Evidence (Asimov)

Evidence (1946) is science-fiction short story by Isaac Asimov.

Stephen Byerley is a successful, middle-aged prosecutor, a humanitarian who never presses for the death penalty. He runs for Mayor of New York City, but Francis Quinn's political machine smears him, claiming that he is a robot built to look like a human being. If this is true, the "Frankenstein complex" hysteria will ruin his campaign, and of course, only human beings are allowed to run for office. Quinn approaches the U.S. Robots and Mechanical Men corporation, the world's only supplier of positronic robot brains, and attempts to persuade them that Byerley must be a robot. No one has ever seen Byerley eat or sleep, Quinn reports.

All attempts to prove or disprove Byerley's humanity fail. He visits the U.S. Robots offices, where the "robopsychologist" Susan Calvin offers him an apple. Quite nonchalantly, Byerley takes a bite--proving nothing, since like R. Daneel Olivaw, he may have been designed with an emergency stomach. Quinn attempts to take clandestine X-ray photographs, but Byerley wears a device which fogs the camera. Through all these investigations, Byerley remains calm and smiling, pointing out that he is only upholding his civil rights, just as he will do for others when he is elected.

Once all physical means are exhausted, Susan Calvin indicates that they must turn to the psychological side. If Byerley is a robot, he must obey the Three Laws of Robotics. Were Byerley to violate one of the Laws, he would clearly be a human, since no robot can contradict its basic programming. However, if Byerley obeys the Laws, he is by no means a robot, since the Laws were invented with human morality in mind. "He may simply be a very good man," Dr. Calvin says.

To be a legitimate politician--i.e., human and not mechanical--Byerley must prove himself capable of harming a human being. (This low-key and indirect satire is characteristic of Asimov's more political stories, another prime example being "The Martian Way" and its attack upon McCarthyism.)

Byerley never confirms or denies his fleshly status and lets the entire campaign ride on this single issue. While he is giving a speech, a heckler rushes the stage, and Byerley punches the intruder away. Most people are convinced that he is human, and the emotional uproar demolishes Quinn's smear campaign. Byerley wins the election without further difficulty.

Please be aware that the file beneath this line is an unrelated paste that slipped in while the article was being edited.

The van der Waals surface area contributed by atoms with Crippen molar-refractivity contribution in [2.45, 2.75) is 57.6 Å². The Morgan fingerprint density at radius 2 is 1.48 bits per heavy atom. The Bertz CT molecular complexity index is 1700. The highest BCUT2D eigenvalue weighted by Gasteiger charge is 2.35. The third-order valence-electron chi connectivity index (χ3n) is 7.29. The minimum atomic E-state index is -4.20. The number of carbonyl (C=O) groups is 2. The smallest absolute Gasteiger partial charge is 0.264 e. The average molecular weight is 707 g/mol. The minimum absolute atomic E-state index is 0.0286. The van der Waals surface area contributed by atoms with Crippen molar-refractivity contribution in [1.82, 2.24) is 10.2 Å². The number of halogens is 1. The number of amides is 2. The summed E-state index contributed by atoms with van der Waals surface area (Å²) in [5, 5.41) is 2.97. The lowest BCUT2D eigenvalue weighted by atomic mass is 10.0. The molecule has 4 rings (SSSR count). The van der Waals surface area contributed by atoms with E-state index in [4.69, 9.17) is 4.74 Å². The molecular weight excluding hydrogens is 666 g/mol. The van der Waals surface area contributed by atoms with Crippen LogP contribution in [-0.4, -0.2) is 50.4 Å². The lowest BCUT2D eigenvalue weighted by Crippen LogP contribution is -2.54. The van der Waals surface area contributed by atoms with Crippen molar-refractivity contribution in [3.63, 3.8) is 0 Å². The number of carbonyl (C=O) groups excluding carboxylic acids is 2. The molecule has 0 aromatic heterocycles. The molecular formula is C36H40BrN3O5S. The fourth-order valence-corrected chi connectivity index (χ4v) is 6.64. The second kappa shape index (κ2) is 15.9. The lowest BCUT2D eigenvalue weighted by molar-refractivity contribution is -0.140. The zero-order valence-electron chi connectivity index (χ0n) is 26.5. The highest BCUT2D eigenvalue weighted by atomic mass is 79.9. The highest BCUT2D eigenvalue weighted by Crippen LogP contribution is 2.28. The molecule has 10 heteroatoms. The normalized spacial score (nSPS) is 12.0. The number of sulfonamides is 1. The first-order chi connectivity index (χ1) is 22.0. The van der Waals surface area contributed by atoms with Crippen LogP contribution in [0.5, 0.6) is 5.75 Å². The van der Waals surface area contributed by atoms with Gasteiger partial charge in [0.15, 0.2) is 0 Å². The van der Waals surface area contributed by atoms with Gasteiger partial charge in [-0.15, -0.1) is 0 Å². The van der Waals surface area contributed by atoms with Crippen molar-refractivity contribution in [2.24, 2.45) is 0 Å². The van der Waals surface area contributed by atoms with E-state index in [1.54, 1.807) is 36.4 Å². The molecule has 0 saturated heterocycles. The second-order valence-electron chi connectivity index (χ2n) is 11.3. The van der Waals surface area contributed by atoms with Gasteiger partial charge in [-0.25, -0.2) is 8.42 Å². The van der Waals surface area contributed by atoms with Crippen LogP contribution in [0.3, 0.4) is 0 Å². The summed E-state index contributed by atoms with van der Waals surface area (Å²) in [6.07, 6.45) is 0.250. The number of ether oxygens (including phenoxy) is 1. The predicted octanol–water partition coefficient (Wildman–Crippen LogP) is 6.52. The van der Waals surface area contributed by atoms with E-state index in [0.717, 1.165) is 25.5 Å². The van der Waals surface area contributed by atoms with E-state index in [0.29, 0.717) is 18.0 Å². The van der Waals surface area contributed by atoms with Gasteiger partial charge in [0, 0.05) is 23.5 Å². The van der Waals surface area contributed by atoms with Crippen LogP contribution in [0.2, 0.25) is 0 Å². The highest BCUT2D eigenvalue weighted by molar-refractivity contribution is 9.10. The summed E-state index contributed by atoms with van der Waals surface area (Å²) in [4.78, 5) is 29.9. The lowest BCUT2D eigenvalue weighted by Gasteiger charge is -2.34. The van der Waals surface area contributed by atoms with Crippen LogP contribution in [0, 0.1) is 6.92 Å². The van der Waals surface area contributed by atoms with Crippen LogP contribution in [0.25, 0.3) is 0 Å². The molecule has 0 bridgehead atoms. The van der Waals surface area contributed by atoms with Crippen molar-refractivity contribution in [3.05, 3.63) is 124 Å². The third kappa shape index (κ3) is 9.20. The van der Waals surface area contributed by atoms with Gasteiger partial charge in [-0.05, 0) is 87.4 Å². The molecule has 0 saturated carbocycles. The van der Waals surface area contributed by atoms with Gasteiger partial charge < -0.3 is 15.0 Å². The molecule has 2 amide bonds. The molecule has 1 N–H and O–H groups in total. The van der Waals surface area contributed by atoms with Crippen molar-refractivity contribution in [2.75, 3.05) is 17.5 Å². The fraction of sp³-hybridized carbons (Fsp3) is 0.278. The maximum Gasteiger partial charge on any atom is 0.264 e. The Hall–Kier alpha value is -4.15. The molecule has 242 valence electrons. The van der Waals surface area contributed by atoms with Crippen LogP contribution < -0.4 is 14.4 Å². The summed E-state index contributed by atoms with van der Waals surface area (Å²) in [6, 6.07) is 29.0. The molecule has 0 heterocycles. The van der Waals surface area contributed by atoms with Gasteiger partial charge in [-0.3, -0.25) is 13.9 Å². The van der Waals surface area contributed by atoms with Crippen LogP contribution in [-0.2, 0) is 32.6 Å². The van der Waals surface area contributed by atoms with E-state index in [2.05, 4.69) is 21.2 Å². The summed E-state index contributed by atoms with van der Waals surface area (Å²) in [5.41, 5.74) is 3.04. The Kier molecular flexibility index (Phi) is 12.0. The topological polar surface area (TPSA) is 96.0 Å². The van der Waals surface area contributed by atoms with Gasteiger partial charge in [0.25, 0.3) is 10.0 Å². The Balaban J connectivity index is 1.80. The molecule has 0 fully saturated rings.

In the final scene, Susan Calvin confronts Byerley, who is again spending a late night awake. She says that she is somewhat regretful Byerley turned out human, because after all, a robot would make an ideal ruler, one incapable of cruelty or injustice. In an almost teasing speech, quite unlike her usual self, Dr. Calvin notes that there is one case, "just one", where a robot may avoid the First Law: when the "man" who is harmed is only another robot.

Several earlier scenes interspersed through the story, in which Byerley meets with his old "teacher", now take on new significance.

As she leaves Byerley, Dr. Calvin promises to vote for him when he runs for national office. Asimov's later story "The Evitable Conflict" reveals that he prospers in politics, eventually becoming head of the planetary government.

Many people choose to see Asimov's treatment of technophobia as an allegory to the anti-Semitism with which he was bitterly familiar; he wrote "Evidence" during Army service shortly after World War II.

Orson Welles purchased the movie rights for "Evidence". Asimov was initially gleeful, imagining that a grand, Citizen Kane-style motion picture would soon be in the works. However, Welles did nothing further, and Asimov earned nothing except two hundred fifty dollars and Welles's letter. (His then-wife, Gertrude Blugerman, advised him to hold out for more money, but neither of them considered option payments which could be renewed every several years, allowing the movie rights to relapse if Welles took no action.) The fact that other parties held movie rights to Asimov's stories was a significant impediment to filming his story collection I, Robot.


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